August 19, 2006

Tomboy Princess

I have only brothers, so girls were, and probably still are, a mystery to me, but I always preferred the tomboys. I admired their pluck and their deft, athletic manner of carrying themselves. They spoke confidently and behaved alike in the company of other girls, boys, or even adults.

Early in my adolescence I lost interest in the the more feminine girls. I never knew what to make of them, made-up and giggling, whispering to one another behind turned backs. When I finally dated some tomboys, they put me in my place often enough for me to appreciate their verbal directness.

My wife, Camille, is a knockout, but a plain-spoken, tomboy knockout. Her unequivocal dealing ranks high on her list of attractions.

Now my daughter, like many six-year olds of unroyal lineage, wants to be a princess. A couple of her aunts share this ambition, but I'm resisting it.

And I'm losing.

Jessica's femininity will not be subdued.

Our landlady outfits her hair with exotic braids. High heels, boas, and rhinestone tiaras keep making forays into the toy box. I once worked for Mattel and learned firsthand not to tolerate Barbie, but the Disney Princesses (TM) have effected a deep incursion into our home.

Jessica's clothes, mostly presents from female relations, tend toward the pink and are equipped with flower patterns and lace. (Camille succeeded in repelling both halters and hip-huggers before they secured a beachhead.)

When a stranger once called her "cute," Jessica smiled benevolently, flipped her hair, and tried to sashay off like a runway model—until Camille spun her around and prompted her to say "Thank you."

Her daintiness does not extend into the kitchen. She loves her food and burns it fast. I remember how proud she used to be when her one-year old belly would balloon after a meal, protruding over her diaper. I miss that belly. I once overheard a mom tell her cookie-eating toddler to “watch your figure.” We don't believe that six-year old Jessica has a figure, let alone that she should watch it.

We try to encourage sports, but fail—probably because we're not sports fans or athletes ourselves. Jessica enjoys running races, but not football or baseball.

Jessica's first inclination when she skins her knee at the playground is to scream for attention. Her dignity more injured than her leg, she demands to be coddled, then works herself into a pique. At the risk of being callous, I've learned to make light of these scrapes and bruises. Usually a hug and a “Can you bend it?” are enough to restore her composure and set her on her way.

We try to encourage her interest in making things: Legos and crafts and such, but Jessica's engineering aptitude doesn't currently extend beyond coloring.

Her big brother inadvertently does more to steer her towards being a tomboy than I do. Outside, she aims to keep up with him physically. Inside, she'll find herself playing dinosaurs or knights more often than “Dress Up” because older Nathaniel steers their play.

That's another struggle. We try to encourage her to stand up for herself—not to let Nathaniel dictate what she does all the time, not to stand by helplessly while some bully on the playground mistreats her or another child.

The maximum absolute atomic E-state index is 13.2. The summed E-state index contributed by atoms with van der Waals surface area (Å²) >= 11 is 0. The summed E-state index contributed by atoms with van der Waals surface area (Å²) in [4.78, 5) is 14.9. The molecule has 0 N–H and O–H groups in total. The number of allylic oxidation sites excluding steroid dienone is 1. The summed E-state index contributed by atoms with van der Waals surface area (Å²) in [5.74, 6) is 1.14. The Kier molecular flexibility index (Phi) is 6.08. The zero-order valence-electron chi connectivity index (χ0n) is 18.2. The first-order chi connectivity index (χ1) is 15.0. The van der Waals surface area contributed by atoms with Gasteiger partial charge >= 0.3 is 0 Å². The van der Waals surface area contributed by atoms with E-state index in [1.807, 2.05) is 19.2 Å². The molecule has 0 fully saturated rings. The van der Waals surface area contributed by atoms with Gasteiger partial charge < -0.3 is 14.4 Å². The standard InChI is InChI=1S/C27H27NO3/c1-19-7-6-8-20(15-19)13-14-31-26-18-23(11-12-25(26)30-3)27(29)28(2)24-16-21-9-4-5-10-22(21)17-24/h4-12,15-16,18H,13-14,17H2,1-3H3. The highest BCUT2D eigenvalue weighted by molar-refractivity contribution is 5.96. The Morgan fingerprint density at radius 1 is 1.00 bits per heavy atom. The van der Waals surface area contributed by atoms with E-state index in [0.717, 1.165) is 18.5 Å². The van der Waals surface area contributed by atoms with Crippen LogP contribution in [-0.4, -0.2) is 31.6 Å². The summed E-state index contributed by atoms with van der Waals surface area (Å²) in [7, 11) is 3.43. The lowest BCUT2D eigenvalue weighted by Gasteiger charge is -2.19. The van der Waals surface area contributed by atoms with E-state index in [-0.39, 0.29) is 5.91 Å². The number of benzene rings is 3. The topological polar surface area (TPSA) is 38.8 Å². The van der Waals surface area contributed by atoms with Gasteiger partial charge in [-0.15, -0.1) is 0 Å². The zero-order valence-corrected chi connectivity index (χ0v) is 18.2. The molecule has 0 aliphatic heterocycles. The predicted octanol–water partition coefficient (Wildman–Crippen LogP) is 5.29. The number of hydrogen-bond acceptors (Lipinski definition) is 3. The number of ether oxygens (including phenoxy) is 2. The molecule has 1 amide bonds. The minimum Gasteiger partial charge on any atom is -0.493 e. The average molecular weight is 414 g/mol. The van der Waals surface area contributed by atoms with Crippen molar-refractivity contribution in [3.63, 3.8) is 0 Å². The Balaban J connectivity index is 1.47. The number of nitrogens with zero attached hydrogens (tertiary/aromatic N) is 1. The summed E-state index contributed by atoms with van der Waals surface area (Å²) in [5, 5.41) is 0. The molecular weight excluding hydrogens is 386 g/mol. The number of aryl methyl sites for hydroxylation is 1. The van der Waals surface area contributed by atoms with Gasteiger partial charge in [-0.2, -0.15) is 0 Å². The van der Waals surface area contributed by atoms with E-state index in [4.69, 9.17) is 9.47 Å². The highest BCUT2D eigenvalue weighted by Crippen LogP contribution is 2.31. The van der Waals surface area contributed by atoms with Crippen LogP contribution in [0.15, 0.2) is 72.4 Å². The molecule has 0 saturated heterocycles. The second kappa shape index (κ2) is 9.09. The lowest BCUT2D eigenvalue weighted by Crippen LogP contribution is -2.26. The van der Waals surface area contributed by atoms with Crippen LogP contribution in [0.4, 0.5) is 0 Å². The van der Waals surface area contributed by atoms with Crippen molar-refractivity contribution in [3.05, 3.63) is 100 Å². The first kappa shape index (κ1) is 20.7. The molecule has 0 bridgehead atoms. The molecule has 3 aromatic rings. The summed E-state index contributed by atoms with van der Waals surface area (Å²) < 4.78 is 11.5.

Our results are mixed. At times Jessica makes us proud, at times she plays the victim, and at times she even becomes the bully. She has been guilty of decidedly un-princess-like shoving.

Pretend boyfriends pose the worst challenge to my tomboy designs. Any older boy whom Jessica meets is a potential sweetheart. I can't recall when the word “boyfriend” invaded her vocabulary, but it was a dark day. For months we were likely to overhear this sort of monologue from the next room:

Oh, Luke. You can't be my boyfriend anymore because now Scott is my boyfriend. [A pause.] Okay, you don't have to cry. Scott is very handsome, but you can be my boyfriend, too.

We tried ignoring this behavior, disallowing it, framing it as babyish in order to make it unappealing, and even asking her blankly why she wanted a boyfriend (or two).

At last boyfriend-play seems to be on the decline . . . but has she abandoned her imaginary beaus or just learned to make-believe more quietly?

I used to worry about those feminizing aunts. I recall the party when they shuffled baby Jessica into a back room and she emerged vaunting lipstick and rouge. I remember how they lobbied to have her ears pierced. Visits from the aunts always left a trail of clinquant costume jewelry behind.

Now I'm starting to worry about peers. Her aunts, confident adults themselves, want what's best for Jessica and respect us, her parents. I'm afraid her peers won't be so benign. At six, Jessica and her friends don't scrutinize each other's appearances, judge each other's fashions, or compare real boyfriends. At sixteen, I suppose they will.

Ultimately I know I can't make my daughter a tomboy--but can't I at least nudge her in that direction?

I had one early victory, and the memory of it gives me hope. Jessica was about three, a huge Christmas party was in full swing, and both children were trying hard to consume a month's worth of desserts amidst the chaos. When Camille realized how much they had eaten, she insisted the kids have no more sweets. Pretending not to have heard, a guest sneaked Jessica another chocolate. I saw.

“Did Mommy say 'No more desserts'?” I interrupted.

Jessica nodded, putting the chocolate back onto the tray.

“Oh, all right,” said the guest. Then she turned to Jessica. “You want to keep that nice figure anyway.”

Jessica, only vaguely sure of what was being said, lifted her shirt and threw back her shoulders, beaming.

“I have a BIG belly!” she exclaimed.

You won't hear that from a Disney princess.